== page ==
"The staff was at their wits end how to control these children, as they ministered to their very ill mother. They had exhausted their supply of peanut butter crackers, candy and cookies. We visited in the intensive care with the children until the family friend arrived about thirty minutes later to collect them. As I started to leave with a very sticky and exhausted golden retriever, the mother beckoned for me to come closer. I hadn't paid much attention to her the entire time we were entertaining the children and I was thinking about returning home and bathing the dog. I was amazed by her appearance when I approached her. Her skin was yellow and she looked gravely ill. "Thank you" she said, "I haven't allowed myself to be sick until today. You and your dog are angels, for the first time in months I could concentrate on me and not the children. " Then she hugged my dog and started to cry. "I am terrified that I am going to die." She hugged my sticky dog and cried for about three minutes. Then we quietly left. As I was driving home I wondered who was most moved by that experience. Sometimes the patients inspire the therapy team. It is experiences like this that keep me coming back with my special dog."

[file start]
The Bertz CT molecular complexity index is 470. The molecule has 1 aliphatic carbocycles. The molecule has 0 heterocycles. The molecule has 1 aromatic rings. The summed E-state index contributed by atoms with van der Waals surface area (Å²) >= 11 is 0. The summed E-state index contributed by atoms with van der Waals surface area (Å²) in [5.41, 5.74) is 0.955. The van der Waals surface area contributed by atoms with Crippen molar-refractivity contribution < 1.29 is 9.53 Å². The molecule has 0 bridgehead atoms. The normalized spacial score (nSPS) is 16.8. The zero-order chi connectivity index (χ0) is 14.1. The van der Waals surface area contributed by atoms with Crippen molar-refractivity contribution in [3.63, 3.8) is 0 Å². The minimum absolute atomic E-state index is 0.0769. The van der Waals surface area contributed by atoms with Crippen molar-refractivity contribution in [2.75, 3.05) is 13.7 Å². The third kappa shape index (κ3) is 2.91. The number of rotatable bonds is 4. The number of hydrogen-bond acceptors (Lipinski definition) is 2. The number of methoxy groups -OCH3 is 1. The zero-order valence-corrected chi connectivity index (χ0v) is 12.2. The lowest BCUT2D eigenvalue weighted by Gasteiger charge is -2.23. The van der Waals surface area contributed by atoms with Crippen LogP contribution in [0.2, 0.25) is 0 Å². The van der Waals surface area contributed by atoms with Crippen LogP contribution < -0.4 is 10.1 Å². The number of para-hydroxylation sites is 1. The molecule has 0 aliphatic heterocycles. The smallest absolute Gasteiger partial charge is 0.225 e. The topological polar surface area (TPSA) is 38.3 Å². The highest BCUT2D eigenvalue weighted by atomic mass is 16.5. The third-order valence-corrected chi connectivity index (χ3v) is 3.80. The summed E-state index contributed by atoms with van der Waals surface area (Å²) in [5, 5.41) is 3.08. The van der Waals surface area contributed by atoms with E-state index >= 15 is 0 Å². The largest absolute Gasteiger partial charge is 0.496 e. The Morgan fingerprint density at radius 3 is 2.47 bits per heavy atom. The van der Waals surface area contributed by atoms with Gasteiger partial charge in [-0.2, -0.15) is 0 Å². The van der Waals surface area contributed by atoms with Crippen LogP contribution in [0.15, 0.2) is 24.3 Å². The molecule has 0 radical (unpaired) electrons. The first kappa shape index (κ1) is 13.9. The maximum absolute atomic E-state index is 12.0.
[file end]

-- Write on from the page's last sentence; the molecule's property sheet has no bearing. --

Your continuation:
For more information about animal assisted therapy and Pet Partners, please visit
For more information about The Care for Dogs Foundation and its work in Chiang Mai, please visit